“Mighty Morphin Power Rangers” was a big deal for kids of the ‘90s. As an adult, there’s no denying that the series was campy and a bit silly, but despite all of the crazy villains and strange threats that loomed over the Power Rangers’ lives, there was always a sense of optimism, lightness, and that good would always triumph over evil. The reboot, simply title “Power Rangers,” strips the characters of their light, makes them far too angst-ridden, and takes them on a journey where the payoff doesn’t feel earned. Directed by Dean Israelite, with a screenplay by John Gatins, “Power Rangers” is largely underwhelming, its narrative veers off course, and even with a decent cast, is tragically dull.
Five outcast teens–Jason (Dacre Montgomery), Kimberly (Naomi Scott), Billy (RJ Cyler), Zack (Ludi Lin), and Trini (Becky G.)–know each other only vaguely through days spent in detention, but friends they are not. That is, until a nightly rendezvous into an old mining area leads them to the discovery of five crystals. The crystals give them superhuman powers like insurmountable strength and they’re thrown into a ship that crash-landed 65 million years ago. This is where they meet a computer robot named Alpha 5 (Bill Hader) and Zordon (Bryan Cranston), a former Power Ranger who, after attempting to protect the life-changing and powerful zeo crystals from Rita Repulsa (Elizabeth Banks), has merged with the ship’s matrix. The teens spend the majority of their time training and attempting to morph into the Power Rangers they’re meant to become, while Rita spends her time collecting gold in order to bring back a creature named Goldar back to life and take back what she thinks is rightfully hers.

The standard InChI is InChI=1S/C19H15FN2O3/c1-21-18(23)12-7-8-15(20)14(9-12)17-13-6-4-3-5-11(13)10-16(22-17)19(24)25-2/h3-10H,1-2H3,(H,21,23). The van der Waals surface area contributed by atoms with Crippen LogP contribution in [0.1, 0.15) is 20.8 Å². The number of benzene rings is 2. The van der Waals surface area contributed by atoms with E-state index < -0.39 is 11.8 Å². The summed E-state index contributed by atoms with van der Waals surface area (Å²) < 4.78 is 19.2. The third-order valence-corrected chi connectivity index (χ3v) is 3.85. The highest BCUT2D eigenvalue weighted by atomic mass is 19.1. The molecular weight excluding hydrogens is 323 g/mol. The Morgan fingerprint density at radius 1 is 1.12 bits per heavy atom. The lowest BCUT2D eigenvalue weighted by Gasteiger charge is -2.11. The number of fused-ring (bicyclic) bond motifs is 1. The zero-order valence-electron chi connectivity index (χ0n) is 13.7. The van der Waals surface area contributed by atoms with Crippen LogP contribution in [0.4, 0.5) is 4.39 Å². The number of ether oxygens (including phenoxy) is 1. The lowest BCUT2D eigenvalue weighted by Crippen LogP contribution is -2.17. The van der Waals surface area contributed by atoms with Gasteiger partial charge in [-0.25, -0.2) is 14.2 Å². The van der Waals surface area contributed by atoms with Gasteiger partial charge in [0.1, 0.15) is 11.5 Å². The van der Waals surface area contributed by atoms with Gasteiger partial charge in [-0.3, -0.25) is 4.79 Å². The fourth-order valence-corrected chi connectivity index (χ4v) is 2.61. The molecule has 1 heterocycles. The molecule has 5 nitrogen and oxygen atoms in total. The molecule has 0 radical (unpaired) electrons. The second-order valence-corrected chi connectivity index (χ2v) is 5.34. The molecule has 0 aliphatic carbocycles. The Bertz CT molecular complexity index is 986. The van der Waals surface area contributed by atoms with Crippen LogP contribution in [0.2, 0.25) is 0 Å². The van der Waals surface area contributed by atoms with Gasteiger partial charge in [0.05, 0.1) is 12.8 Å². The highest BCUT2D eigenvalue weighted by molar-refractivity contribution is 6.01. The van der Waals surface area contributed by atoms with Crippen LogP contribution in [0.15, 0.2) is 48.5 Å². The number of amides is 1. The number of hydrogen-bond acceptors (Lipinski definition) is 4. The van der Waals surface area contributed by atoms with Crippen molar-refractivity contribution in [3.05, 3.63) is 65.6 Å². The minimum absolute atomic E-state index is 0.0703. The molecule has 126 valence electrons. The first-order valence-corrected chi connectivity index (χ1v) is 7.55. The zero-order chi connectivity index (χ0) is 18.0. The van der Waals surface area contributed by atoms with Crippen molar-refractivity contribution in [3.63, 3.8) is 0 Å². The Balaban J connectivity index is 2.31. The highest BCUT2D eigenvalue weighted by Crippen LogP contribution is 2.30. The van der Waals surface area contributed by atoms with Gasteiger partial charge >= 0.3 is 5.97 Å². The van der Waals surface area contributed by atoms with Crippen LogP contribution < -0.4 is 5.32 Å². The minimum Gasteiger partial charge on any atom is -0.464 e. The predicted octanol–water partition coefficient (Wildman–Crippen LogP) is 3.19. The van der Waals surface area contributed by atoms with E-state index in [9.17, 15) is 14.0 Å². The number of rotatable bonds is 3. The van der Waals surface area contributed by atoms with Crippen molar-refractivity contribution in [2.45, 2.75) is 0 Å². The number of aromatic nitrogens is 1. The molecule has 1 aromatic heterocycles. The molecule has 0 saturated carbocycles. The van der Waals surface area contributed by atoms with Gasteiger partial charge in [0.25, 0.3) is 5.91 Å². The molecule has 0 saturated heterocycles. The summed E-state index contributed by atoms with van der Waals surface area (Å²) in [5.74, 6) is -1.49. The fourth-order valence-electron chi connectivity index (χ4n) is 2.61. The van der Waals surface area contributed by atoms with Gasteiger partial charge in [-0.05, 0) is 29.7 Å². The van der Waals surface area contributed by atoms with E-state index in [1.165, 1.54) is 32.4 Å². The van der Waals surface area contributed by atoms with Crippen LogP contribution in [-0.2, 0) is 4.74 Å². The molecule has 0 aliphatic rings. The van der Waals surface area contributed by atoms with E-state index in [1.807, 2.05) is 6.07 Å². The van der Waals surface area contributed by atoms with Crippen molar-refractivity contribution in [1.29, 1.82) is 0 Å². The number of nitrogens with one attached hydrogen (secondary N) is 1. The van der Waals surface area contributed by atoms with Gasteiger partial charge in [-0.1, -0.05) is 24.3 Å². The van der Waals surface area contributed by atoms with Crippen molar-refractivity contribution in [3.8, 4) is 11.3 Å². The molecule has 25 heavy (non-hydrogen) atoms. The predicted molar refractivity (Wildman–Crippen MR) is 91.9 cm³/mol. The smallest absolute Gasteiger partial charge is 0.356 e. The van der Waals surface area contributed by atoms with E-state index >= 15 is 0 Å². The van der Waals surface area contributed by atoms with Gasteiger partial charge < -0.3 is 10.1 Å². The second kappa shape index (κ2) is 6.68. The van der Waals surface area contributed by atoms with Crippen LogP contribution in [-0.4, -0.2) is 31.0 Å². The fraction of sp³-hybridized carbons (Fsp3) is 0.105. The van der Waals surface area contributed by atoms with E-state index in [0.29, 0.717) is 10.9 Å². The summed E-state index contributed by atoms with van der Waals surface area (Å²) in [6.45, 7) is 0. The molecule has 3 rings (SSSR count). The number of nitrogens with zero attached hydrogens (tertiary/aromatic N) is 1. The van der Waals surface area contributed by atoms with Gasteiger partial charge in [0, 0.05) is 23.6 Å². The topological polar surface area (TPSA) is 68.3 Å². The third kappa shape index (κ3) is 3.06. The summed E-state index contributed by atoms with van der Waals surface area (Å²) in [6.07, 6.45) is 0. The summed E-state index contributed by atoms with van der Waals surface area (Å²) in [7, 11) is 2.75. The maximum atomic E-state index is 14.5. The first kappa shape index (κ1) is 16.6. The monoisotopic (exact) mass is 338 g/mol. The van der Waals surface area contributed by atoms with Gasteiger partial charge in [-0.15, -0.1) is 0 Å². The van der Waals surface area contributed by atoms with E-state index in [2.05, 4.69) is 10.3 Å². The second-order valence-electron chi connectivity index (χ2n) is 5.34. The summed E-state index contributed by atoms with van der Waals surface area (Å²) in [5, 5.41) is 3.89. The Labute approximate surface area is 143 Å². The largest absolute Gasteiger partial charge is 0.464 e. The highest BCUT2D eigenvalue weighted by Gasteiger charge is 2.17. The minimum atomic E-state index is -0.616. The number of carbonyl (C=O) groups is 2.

In the original show, as the Rangers geared up in their megazord to take on the weekly villain, there was always a great theme playing in the background. It heightened the action sequence and it’s when you knew the Power Rangers meant business. In that one moment, there was a sense of joy, of happiness that the Power Rangers would save the day, corny moments and all. “Power Rangers” the movie lacks this sense of joy, opting for more of a gritty and serious tone. The film might have been better if it had focused less on a flimsy team journey and more on establishing that the five teens were already friends. It takes an hour and a half before the characters are seen in their suits (and the design isn’t that great) and the battle with Rita Repulsa lacks any enthusiasm and imagination. The film begs and pleads with us to root for these teenagers, who suddenly have superhero-like abilities, but never give us reason to do so. This empty investment renders all of the film’s bigger moments weightless.
Elizabeth Banks as Rita Repulsa is your run-of-the-mill villain who seems more intent on snarling at everyone than being menacing or even fun. Bryan Cranston as Zordon doesn’t offer quite the mentoring that the Rangers are seeking and he spends half the film trying to make them morph for his own benefit and putting them down at every opportunity. The Power Rangers themselves feel less like a unit and more like “The Breakfast Club” teens with all the angst, but minus any heart. The film had a lot of time to establish all of the characters and their relationships, but even with an hour and a half to do so, nothing really comes of it. The film feels far too generic and it becomes far too tedious to watch as it continues going through the same motions. It starts off with a lot of potential, but “Power Rangers” is too concerned with establishing all of the uninteresting parts of an uneven story and never feels at all like a true Power Rangers film.
The film feels far too generic and it becomes far too tedious to watch as it continues going through the same motions. It starts off with a lot of potential, but "Power Rangers" is too concerned with establishing all of the uninteresting parts of an uneven story and never feels at all like a true Power Rangers film.